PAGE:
‘‘The smell of the gunpowder, the flash from the gun, the sight, the sound,’’ Croft said. ‘‘All of that can trigger a response ... that the person’s not aware of.’’
Croft said he considered gun therapy a ‘‘bad idea in the main,’’ although he acknowledged that target shooting could be a welcome diversion for some people. He also pointed to the high rate of veteran suicides — estimated at about 22 a day.
‘‘I believe that until treatment occurs, being around guns is probably not a good idea,’’ Croft said.
Rieckhoff said he was worried about veterans’ illnesses being painted with a broad brush after Kyle’s death, adding that more research and more programs to treat veterans were necessary. Guns might be a part of that discussion, he added, but were neither a panacea nor a huge danger.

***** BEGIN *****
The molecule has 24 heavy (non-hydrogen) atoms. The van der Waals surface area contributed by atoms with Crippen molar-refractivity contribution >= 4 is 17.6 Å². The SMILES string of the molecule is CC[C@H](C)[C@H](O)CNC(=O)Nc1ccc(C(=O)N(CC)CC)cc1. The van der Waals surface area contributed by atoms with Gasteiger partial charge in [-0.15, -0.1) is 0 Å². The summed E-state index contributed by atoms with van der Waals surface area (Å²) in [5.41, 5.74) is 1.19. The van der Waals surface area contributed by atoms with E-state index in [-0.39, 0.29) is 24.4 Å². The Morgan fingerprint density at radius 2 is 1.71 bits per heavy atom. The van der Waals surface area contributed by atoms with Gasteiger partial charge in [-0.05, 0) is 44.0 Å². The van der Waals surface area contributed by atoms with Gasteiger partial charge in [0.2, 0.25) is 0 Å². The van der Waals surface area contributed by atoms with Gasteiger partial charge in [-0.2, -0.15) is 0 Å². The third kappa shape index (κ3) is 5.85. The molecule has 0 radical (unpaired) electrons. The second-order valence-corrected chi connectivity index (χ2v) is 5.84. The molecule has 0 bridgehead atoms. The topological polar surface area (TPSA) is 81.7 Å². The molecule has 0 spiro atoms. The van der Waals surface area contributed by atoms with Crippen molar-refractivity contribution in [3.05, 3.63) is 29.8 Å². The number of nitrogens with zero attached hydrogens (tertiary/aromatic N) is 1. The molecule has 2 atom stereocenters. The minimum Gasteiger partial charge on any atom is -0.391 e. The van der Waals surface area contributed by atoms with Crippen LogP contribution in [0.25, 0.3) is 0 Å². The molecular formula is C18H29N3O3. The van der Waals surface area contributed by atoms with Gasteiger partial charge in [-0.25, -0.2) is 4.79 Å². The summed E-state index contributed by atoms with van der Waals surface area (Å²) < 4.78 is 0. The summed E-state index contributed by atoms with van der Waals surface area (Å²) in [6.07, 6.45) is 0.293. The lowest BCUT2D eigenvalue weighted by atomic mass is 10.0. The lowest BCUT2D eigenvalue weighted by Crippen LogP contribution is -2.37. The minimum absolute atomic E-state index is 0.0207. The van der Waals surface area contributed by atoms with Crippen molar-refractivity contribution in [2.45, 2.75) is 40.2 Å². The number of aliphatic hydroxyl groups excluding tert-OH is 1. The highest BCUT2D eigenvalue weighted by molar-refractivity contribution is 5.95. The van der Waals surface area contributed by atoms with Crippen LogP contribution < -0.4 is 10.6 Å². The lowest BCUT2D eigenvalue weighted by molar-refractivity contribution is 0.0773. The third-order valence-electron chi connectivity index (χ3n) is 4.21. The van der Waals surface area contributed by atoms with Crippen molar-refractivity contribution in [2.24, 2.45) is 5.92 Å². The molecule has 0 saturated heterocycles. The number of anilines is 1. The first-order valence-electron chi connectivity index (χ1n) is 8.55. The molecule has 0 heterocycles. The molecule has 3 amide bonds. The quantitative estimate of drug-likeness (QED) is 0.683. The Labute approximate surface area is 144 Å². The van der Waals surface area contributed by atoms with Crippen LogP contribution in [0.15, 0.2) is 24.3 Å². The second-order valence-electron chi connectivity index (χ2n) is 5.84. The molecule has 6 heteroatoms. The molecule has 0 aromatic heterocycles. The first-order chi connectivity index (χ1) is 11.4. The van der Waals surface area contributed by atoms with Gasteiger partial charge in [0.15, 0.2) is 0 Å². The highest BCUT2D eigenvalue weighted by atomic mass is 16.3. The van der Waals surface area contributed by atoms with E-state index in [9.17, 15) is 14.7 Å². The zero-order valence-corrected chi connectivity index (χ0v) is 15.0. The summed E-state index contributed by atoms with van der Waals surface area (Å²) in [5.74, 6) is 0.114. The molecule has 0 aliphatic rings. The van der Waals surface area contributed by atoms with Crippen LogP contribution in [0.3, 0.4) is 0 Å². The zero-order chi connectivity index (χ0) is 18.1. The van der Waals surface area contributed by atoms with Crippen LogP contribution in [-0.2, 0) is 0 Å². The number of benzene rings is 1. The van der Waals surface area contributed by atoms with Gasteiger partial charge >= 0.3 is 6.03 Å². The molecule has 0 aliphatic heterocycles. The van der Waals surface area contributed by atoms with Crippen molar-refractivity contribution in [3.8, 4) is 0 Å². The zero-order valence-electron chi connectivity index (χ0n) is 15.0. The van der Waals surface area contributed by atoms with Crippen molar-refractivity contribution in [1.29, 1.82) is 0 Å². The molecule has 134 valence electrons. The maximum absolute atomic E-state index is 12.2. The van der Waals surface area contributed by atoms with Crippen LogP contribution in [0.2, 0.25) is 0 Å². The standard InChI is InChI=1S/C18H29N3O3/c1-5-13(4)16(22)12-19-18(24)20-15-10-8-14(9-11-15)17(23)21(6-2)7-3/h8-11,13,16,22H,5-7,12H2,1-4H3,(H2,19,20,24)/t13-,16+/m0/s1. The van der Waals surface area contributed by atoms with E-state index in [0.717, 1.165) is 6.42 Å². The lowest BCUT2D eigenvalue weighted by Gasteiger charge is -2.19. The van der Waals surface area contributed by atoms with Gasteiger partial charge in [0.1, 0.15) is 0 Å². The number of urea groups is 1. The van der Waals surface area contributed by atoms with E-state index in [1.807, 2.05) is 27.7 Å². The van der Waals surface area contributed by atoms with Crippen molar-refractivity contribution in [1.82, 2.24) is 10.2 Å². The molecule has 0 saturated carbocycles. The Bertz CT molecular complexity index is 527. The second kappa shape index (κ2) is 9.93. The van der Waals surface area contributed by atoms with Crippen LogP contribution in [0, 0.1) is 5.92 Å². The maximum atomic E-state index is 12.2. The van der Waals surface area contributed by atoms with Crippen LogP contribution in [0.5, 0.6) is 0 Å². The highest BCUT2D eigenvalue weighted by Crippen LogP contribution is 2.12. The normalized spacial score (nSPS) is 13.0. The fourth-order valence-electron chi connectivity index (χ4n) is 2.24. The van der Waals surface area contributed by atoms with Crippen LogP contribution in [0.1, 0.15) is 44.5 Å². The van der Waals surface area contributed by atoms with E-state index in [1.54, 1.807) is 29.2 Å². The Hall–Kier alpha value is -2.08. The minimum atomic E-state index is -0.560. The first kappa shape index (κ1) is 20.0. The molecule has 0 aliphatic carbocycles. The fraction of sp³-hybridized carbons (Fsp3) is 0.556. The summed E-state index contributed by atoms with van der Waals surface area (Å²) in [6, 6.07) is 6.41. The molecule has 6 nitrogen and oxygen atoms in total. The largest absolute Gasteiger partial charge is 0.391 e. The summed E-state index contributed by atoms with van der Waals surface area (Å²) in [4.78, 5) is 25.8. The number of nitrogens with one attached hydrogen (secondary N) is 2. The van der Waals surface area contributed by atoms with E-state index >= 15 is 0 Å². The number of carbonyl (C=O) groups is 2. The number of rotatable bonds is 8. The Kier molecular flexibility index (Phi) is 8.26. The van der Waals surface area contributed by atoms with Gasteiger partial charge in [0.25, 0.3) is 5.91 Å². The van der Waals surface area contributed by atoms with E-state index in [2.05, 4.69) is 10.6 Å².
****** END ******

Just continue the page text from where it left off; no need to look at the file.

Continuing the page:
‘‘We’re not going to just start handing out guns to everybody and say, ‘Hey, this is going to help you with PTSD,’ any more than we would hand out dogs or medication,’’ Rieckhoff said.
Associated Press writers Kevin Freking in Washington and Chris Sherman in McAllen, Texas, contributed to this report.
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